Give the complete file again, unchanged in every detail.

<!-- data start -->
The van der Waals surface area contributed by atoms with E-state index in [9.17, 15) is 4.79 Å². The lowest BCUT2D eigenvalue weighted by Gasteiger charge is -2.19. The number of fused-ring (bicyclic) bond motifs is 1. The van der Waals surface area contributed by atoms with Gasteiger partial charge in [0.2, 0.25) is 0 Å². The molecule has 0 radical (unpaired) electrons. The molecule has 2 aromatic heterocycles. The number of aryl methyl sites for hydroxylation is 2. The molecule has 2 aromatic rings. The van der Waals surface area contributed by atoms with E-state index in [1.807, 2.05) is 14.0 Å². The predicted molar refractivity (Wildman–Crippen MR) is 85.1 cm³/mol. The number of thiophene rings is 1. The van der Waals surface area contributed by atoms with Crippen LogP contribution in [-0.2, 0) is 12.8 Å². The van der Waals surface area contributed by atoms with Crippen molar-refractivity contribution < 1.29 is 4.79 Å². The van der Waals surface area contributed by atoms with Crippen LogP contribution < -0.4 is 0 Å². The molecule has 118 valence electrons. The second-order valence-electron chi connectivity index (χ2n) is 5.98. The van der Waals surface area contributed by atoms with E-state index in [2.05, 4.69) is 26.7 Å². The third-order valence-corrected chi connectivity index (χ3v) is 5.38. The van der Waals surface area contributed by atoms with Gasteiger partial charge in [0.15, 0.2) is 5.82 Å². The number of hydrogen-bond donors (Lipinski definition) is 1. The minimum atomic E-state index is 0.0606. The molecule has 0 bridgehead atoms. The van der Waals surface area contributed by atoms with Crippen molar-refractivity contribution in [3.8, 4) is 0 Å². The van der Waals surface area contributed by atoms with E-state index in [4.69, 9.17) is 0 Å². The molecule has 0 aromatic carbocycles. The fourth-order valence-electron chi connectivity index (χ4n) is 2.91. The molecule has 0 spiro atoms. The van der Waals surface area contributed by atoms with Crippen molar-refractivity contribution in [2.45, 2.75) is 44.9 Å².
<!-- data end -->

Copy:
The van der Waals surface area contributed by atoms with E-state index in [9.17, 15) is 4.79 Å². The lowest BCUT2D eigenvalue weighted by Gasteiger charge is -2.19. The number of fused-ring (bicyclic) bond motifs is 1. The van der Waals surface area contributed by atoms with Gasteiger partial charge in [0.2, 0.25) is 0 Å². The molecule has 0 radical (unpaired) electrons. The molecule has 2 aromatic heterocycles. The number of aryl methyl sites for hydroxylation is 2. The molecule has 2 aromatic rings. The van der Waals surface area contributed by atoms with E-state index in [1.807, 2.05) is 14.0 Å². The predicted molar refractivity (Wildman–Crippen MR) is 85.1 cm³/mol. The number of thiophene rings is 1. The van der Waals surface area contributed by atoms with Crippen LogP contribution in [-0.2, 0) is 12.8 Å². The van der Waals surface area contributed by atoms with Crippen molar-refractivity contribution < 1.29 is 4.79 Å². The van der Waals surface area contributed by atoms with Crippen LogP contribution < -0.4 is 0 Å². The molecule has 118 valence electrons. The second-order valence-electron chi connectivity index (χ2n) is 5.98. The van der Waals surface area contributed by atoms with E-state index in [2.05, 4.69) is 26.7 Å². The third-order valence-corrected chi connectivity index (χ3v) is 5.38. The van der Waals surface area contributed by atoms with Gasteiger partial charge in [0.15, 0.2) is 5.82 Å². The number of hydrogen-bond donors (Lipinski definition) is 1. The minimum atomic E-state index is 0.0606. The molecule has 0 bridgehead atoms. The van der Waals surface area contributed by atoms with Crippen molar-refractivity contribution in [3.8, 4) is 0 Å². The van der Waals surface area contributed by atoms with E-state index in [4.69, 9.17) is 0 Å². The molecule has 0 aromatic carbocycles. The fourth-order valence-electron chi connectivity index (χ4n) is 2.91. The molecule has 0 spiro atoms. The van der Waals surface area contributed by atoms with Crippen molar-refractivity contribution in [2.45, 2.75) is 44.9 Å².